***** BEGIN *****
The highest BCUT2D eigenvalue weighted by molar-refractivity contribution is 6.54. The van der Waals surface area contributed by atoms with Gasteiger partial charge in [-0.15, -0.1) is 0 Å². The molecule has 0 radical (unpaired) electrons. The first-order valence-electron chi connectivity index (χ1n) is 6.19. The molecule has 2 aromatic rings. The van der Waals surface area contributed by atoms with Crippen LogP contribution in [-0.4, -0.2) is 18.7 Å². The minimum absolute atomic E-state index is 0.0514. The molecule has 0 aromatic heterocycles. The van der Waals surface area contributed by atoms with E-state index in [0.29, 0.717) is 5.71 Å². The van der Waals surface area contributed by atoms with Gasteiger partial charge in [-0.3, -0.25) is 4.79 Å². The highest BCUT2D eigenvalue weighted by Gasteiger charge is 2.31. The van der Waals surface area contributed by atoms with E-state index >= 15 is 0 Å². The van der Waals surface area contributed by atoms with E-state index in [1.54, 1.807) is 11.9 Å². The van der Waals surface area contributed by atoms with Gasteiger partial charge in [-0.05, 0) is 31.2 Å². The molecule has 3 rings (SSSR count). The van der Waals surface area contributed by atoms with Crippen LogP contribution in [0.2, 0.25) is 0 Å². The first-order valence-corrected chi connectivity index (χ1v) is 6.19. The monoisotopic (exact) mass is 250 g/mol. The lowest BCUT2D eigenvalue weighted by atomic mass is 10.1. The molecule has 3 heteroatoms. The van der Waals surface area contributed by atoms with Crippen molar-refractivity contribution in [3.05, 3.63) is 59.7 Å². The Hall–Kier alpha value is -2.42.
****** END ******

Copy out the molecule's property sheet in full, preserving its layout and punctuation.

The highest BCUT2D eigenvalue weighted by molar-refractivity contribution is 6.54. The van der Waals surface area contributed by atoms with Gasteiger partial charge in [-0.15, -0.1) is 0 Å². The molecule has 0 radical (unpaired) electrons. The first-order valence-electron chi connectivity index (χ1n) is 6.19. The molecule has 2 aromatic rings. The van der Waals surface area contributed by atoms with Crippen LogP contribution in [-0.4, -0.2) is 18.7 Å². The minimum absolute atomic E-state index is 0.0514. The molecule has 0 aromatic heterocycles. The van der Waals surface area contributed by atoms with E-state index in [0.29, 0.717) is 5.71 Å². The van der Waals surface area contributed by atoms with Gasteiger partial charge in [-0.3, -0.25) is 4.79 Å². The highest BCUT2D eigenvalue weighted by Gasteiger charge is 2.31. The van der Waals surface area contributed by atoms with E-state index >= 15 is 0 Å². The van der Waals surface area contributed by atoms with E-state index in [1.54, 1.807) is 11.9 Å². The van der Waals surface area contributed by atoms with Gasteiger partial charge in [-0.05, 0) is 31.2 Å². The molecule has 3 rings (SSSR count). The van der Waals surface area contributed by atoms with Crippen LogP contribution in [0.2, 0.25) is 0 Å². The first-order valence-corrected chi connectivity index (χ1v) is 6.19. The monoisotopic (exact) mass is 250 g/mol. The lowest BCUT2D eigenvalue weighted by atomic mass is 10.1. The molecule has 3 heteroatoms. The van der Waals surface area contributed by atoms with Crippen molar-refractivity contribution in [3.05, 3.63) is 59.7 Å². The Hall–Kier alpha value is -2.42.